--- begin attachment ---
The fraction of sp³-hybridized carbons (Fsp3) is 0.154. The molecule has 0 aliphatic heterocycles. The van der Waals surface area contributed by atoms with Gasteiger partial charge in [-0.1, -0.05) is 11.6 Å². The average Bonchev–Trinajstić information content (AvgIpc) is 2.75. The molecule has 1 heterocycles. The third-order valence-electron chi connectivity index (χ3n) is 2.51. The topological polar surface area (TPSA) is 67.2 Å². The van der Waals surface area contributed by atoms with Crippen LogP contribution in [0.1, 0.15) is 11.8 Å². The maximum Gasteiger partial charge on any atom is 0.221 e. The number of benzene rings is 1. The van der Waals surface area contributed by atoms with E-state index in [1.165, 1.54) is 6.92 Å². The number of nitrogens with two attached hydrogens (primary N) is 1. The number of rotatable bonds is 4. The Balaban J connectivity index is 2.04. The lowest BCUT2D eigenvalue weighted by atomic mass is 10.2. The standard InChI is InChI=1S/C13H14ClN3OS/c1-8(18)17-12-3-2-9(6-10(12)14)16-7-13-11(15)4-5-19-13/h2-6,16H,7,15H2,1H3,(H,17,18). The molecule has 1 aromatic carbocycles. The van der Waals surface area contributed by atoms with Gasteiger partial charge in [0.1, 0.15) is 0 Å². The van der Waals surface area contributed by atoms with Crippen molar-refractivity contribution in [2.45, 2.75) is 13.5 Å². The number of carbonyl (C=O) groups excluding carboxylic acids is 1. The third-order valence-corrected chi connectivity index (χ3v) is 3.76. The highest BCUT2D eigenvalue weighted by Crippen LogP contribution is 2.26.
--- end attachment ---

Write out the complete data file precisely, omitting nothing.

The fraction of sp³-hybridized carbons (Fsp3) is 0.154. The molecule has 0 aliphatic heterocycles. The van der Waals surface area contributed by atoms with Gasteiger partial charge in [-0.1, -0.05) is 11.6 Å². The average Bonchev–Trinajstić information content (AvgIpc) is 2.75. The molecule has 1 heterocycles. The third-order valence-electron chi connectivity index (χ3n) is 2.51. The topological polar surface area (TPSA) is 67.2 Å². The van der Waals surface area contributed by atoms with Crippen LogP contribution in [0.1, 0.15) is 11.8 Å². The maximum Gasteiger partial charge on any atom is 0.221 e. The number of benzene rings is 1. The van der Waals surface area contributed by atoms with E-state index in [1.165, 1.54) is 6.92 Å². The number of nitrogens with two attached hydrogens (primary N) is 1. The number of rotatable bonds is 4. The Balaban J connectivity index is 2.04. The lowest BCUT2D eigenvalue weighted by atomic mass is 10.2. The standard InChI is InChI=1S/C13H14ClN3OS/c1-8(18)17-12-3-2-9(6-10(12)14)16-7-13-11(15)4-5-19-13/h2-6,16H,7,15H2,1H3,(H,17,18). The molecule has 1 aromatic carbocycles. The van der Waals surface area contributed by atoms with Gasteiger partial charge in [0.1, 0.15) is 0 Å². The van der Waals surface area contributed by atoms with Crippen molar-refractivity contribution in [2.45, 2.75) is 13.5 Å². The number of carbonyl (C=O) groups excluding carboxylic acids is 1. The third-order valence-corrected chi connectivity index (χ3v) is 3.76. The highest BCUT2D eigenvalue weighted by Crippen LogP contribution is 2.26.